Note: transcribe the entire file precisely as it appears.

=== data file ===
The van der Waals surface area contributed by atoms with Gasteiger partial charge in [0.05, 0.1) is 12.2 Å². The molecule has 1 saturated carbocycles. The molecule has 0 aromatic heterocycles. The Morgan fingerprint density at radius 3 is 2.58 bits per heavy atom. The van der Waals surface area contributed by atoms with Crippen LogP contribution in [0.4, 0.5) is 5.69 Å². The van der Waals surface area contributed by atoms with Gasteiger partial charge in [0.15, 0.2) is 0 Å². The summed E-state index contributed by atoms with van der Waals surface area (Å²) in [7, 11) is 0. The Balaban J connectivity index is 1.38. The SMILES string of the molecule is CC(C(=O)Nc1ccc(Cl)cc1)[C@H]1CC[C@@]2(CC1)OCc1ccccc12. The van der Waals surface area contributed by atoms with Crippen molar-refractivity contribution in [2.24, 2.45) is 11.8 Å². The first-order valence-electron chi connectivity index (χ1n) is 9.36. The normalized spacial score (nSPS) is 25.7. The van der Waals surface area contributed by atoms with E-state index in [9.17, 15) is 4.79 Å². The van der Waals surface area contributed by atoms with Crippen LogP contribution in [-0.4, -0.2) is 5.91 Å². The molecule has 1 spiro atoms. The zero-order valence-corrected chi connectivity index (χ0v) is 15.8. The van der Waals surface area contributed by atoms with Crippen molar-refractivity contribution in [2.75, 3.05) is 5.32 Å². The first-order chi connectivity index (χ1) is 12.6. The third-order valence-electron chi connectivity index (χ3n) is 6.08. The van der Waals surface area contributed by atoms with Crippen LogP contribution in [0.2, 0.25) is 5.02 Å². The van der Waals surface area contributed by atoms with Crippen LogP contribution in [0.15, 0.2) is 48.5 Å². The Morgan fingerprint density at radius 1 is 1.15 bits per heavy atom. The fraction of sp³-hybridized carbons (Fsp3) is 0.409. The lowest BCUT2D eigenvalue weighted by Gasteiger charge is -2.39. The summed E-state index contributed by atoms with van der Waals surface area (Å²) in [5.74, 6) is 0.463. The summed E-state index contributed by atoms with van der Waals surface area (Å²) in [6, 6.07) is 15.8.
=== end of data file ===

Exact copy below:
The van der Waals surface area contributed by atoms with Gasteiger partial charge in [0.05, 0.1) is 12.2 Å². The molecule has 1 saturated carbocycles. The molecule has 0 aromatic heterocycles. The Morgan fingerprint density at radius 3 is 2.58 bits per heavy atom. The van der Waals surface area contributed by atoms with Crippen LogP contribution in [0.4, 0.5) is 5.69 Å². The van der Waals surface area contributed by atoms with Gasteiger partial charge in [0.15, 0.2) is 0 Å². The summed E-state index contributed by atoms with van der Waals surface area (Å²) in [7, 11) is 0. The Balaban J connectivity index is 1.38. The SMILES string of the molecule is CC(C(=O)Nc1ccc(Cl)cc1)[C@H]1CC[C@@]2(CC1)OCc1ccccc12. The van der Waals surface area contributed by atoms with Crippen molar-refractivity contribution in [2.24, 2.45) is 11.8 Å². The first-order valence-electron chi connectivity index (χ1n) is 9.36. The normalized spacial score (nSPS) is 25.7. The van der Waals surface area contributed by atoms with E-state index in [9.17, 15) is 4.79 Å². The van der Waals surface area contributed by atoms with Crippen LogP contribution in [-0.4, -0.2) is 5.91 Å². The molecule has 1 spiro atoms. The zero-order valence-corrected chi connectivity index (χ0v) is 15.8. The van der Waals surface area contributed by atoms with Crippen molar-refractivity contribution in [2.75, 3.05) is 5.32 Å². The first-order chi connectivity index (χ1) is 12.6. The third-order valence-electron chi connectivity index (χ3n) is 6.08. The van der Waals surface area contributed by atoms with Crippen LogP contribution in [0.2, 0.25) is 5.02 Å². The van der Waals surface area contributed by atoms with Crippen LogP contribution in [0.15, 0.2) is 48.5 Å². The Morgan fingerprint density at radius 1 is 1.15 bits per heavy atom. The fraction of sp³-hybridized carbons (Fsp3) is 0.409. The lowest BCUT2D eigenvalue weighted by Gasteiger charge is -2.39. The summed E-state index contributed by atoms with van der Waals surface area (Å²) in [5.74, 6) is 0.463. The summed E-state index contributed by atoms with van der Waals surface area (Å²) in [6, 6.07) is 15.8.